There’s no question that the cloud can deliver significant business and IT benefits, including reduced capital outlays, operational simplicity, and easier access to applications and data. However, many organizations make the mistake of focusing on those benefits without developing a sound strategy or giving adequate consideration to the impact of cloud migration.
As an initial step, the IT team should analyze existing applications and workloads to determine which ones are good candidates for migration. Some will need to stay on-premises due to performance, security or compliance requirements. Those with legacy architectures will not deliver the greatest value if they’re transferred to a cloud platform in a “lift-and-shift” strategy, and are best re-engineered or replaced with cloud-native applications.
After identifying candidate workloads, the IT team should prioritize them based upon their importance to the organization and the cost, time and difficulty of the migration. It’s best to start small with a limited set of applications in order to see some initial success. Save the mission-critical applications to last, after the IT team has gained confidence in the cloud migration process.
It’s important to establish a data-driven business case for migrating each target workload to the cloud. Moving to the cloud without a clear objective and a path to achieving it is a recipe for failure.
Cost savings is a common and legitimate reason for moving to the cloud, but many organizations fail to adequately measure total cost of ownership. In the Flexera 2022 State of the Cloud Report, survey respondents estimated that 32 percent of their cloud spend is wasted, up from 30 percent the previous year. Flexera’s analysts say that number is likely higher because organizations tend to underestimate cloud waste.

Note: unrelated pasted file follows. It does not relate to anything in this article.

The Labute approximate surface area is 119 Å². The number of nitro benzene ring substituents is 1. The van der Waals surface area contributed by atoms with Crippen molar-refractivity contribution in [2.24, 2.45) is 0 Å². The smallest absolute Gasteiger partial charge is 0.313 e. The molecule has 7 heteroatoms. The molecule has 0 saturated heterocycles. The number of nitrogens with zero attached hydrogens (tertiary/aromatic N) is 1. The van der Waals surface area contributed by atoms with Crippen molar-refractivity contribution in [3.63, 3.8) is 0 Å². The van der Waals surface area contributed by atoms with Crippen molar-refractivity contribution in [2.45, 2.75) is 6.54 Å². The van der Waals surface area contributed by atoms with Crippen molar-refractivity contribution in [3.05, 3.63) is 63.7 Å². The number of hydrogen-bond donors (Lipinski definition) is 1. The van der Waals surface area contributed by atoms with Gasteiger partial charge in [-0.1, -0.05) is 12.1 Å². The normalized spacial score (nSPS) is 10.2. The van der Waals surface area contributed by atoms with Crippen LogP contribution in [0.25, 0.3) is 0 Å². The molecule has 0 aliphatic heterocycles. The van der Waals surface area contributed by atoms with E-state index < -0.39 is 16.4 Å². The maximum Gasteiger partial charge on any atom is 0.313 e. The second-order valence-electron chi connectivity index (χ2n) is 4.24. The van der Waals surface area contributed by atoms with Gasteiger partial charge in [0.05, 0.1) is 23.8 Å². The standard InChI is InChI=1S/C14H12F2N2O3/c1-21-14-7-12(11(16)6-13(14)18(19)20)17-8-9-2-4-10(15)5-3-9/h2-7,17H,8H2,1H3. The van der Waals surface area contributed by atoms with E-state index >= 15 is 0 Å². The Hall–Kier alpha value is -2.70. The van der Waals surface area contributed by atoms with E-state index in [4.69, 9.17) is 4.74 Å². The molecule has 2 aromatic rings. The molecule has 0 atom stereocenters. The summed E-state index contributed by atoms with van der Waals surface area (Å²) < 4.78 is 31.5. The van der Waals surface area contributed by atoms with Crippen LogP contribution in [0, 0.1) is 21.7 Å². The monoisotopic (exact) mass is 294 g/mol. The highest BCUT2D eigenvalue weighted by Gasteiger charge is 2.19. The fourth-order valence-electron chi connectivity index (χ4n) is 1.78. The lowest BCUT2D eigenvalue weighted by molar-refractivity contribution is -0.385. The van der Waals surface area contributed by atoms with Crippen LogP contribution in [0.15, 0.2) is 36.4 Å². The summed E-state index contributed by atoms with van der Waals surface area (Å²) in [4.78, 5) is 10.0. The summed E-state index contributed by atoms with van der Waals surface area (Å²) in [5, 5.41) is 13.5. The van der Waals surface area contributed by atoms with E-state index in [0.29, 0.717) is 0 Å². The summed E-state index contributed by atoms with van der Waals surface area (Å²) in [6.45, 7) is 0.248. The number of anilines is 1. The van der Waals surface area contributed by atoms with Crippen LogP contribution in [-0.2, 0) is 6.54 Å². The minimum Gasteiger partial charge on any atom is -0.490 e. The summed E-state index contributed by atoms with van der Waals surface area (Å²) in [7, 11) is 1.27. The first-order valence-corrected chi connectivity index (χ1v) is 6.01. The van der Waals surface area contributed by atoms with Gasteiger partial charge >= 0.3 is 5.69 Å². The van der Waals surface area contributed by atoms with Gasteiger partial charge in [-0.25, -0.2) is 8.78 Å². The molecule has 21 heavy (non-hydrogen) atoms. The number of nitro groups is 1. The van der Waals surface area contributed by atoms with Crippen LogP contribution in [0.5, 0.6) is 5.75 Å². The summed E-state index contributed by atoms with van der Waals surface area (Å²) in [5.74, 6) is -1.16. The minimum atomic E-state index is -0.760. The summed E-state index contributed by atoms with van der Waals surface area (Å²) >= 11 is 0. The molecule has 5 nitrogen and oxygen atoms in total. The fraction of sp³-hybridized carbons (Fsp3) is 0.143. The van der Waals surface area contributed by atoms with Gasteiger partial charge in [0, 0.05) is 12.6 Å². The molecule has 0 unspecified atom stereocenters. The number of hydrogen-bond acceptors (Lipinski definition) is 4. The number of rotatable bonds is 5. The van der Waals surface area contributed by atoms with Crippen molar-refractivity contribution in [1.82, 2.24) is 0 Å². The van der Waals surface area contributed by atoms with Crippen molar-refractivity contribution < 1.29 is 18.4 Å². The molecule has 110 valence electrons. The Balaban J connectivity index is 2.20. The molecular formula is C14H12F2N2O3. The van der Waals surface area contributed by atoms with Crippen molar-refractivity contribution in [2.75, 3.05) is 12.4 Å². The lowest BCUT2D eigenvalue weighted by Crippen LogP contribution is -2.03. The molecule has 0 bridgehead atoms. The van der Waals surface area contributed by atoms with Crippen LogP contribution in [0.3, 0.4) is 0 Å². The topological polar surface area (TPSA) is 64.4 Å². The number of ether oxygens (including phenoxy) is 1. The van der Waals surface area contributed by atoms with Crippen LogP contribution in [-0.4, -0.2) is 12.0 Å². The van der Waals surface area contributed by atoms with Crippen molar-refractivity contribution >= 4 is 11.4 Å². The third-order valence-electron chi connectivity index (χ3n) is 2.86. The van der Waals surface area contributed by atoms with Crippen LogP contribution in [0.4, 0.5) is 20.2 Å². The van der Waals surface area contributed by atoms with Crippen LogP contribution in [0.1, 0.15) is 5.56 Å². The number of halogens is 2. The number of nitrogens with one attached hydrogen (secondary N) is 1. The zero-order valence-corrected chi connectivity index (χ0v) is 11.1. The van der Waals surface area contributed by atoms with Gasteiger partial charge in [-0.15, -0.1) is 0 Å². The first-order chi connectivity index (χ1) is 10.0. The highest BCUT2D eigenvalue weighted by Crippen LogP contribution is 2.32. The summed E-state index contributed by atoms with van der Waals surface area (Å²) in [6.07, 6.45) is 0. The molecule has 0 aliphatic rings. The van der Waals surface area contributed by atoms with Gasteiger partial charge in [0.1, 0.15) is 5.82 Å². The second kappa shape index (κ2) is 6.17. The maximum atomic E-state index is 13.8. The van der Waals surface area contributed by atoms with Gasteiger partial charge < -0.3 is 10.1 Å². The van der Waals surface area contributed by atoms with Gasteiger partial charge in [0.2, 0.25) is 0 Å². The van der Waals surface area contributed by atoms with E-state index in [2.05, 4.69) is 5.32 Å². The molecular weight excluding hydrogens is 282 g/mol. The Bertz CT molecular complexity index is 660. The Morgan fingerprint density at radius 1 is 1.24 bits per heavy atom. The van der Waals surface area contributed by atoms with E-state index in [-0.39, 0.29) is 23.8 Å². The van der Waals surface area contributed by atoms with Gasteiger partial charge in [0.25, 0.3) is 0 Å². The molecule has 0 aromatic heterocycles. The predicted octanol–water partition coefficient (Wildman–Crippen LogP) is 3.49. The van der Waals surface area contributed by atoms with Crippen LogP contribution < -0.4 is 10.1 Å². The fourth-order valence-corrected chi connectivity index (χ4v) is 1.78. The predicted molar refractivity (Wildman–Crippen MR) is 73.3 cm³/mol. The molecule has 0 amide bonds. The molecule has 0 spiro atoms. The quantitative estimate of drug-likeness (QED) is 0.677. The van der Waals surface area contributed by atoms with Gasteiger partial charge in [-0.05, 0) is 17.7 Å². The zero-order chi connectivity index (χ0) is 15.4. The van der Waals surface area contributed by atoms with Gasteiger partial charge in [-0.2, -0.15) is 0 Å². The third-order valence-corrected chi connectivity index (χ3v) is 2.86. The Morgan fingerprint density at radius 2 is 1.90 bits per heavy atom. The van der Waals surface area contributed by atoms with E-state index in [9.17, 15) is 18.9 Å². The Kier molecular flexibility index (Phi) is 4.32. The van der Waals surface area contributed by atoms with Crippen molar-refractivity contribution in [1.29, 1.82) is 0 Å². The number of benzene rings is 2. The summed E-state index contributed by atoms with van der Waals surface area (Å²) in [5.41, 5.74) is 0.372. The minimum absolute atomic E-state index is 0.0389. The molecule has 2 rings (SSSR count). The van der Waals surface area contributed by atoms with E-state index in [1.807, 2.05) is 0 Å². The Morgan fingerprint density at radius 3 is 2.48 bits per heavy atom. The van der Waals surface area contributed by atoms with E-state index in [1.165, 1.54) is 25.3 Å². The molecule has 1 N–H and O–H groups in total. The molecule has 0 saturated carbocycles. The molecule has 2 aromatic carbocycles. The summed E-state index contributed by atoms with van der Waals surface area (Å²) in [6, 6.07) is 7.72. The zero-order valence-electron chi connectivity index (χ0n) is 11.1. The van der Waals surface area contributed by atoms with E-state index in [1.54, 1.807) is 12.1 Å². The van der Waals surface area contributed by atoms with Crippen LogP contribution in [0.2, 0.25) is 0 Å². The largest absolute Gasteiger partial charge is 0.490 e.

Subscription-based pricing can add up over time, and increase as data volumes grow and more users are added. It’s also important to include migration expenses and internal costs of reallocating resources in order to get a clear picture of cloud costs.
Some organizations look to streamline IT operations by moving to the cloud, but they should keep in mind that there will be a steep learning curve. IT administrators will need cloud training, and many operational processes will have to be adapted. This can reduce or delay the ROI of the cloud strategy.
The next step is to select the right cloud provider, and get the right service-level agreements (SLAs) in place. Often, organizations pay too little attention to SLAs and other contractual details, which can create tension with the service provider and increase risks. At a minimum, look for:
- Adequate availability and performance levels to meet business and application requirements
- Adherence to security best practices and regulatory requirements
- Backup and disaster recovery processes and responsibilities
- The level of support to be provided and any associated costs
- Cost and difficulty of adding or subtracting services
- Consequences of the service provider’s breach of the SLA contract
Cloud migration can also create friction with existing staff — cultural changes are often an impediment to successful cloud adoption. IT operational teams focus on reducing risks, and moving some workloads to the cloud can be risky. IT leaders should recognize and address legitimate concerns to get everyone on board.
The cloud represents a new technology paradigm that comes with a different set of considerations and risks than other IT initiatives. The most common mistake organizations make is to begin cloud migration without thorough planning. Technologent can help you assess your existing infrastructure, define your business goals and develop an effective cloud migration strategy that will maximize success.
November 8, 2022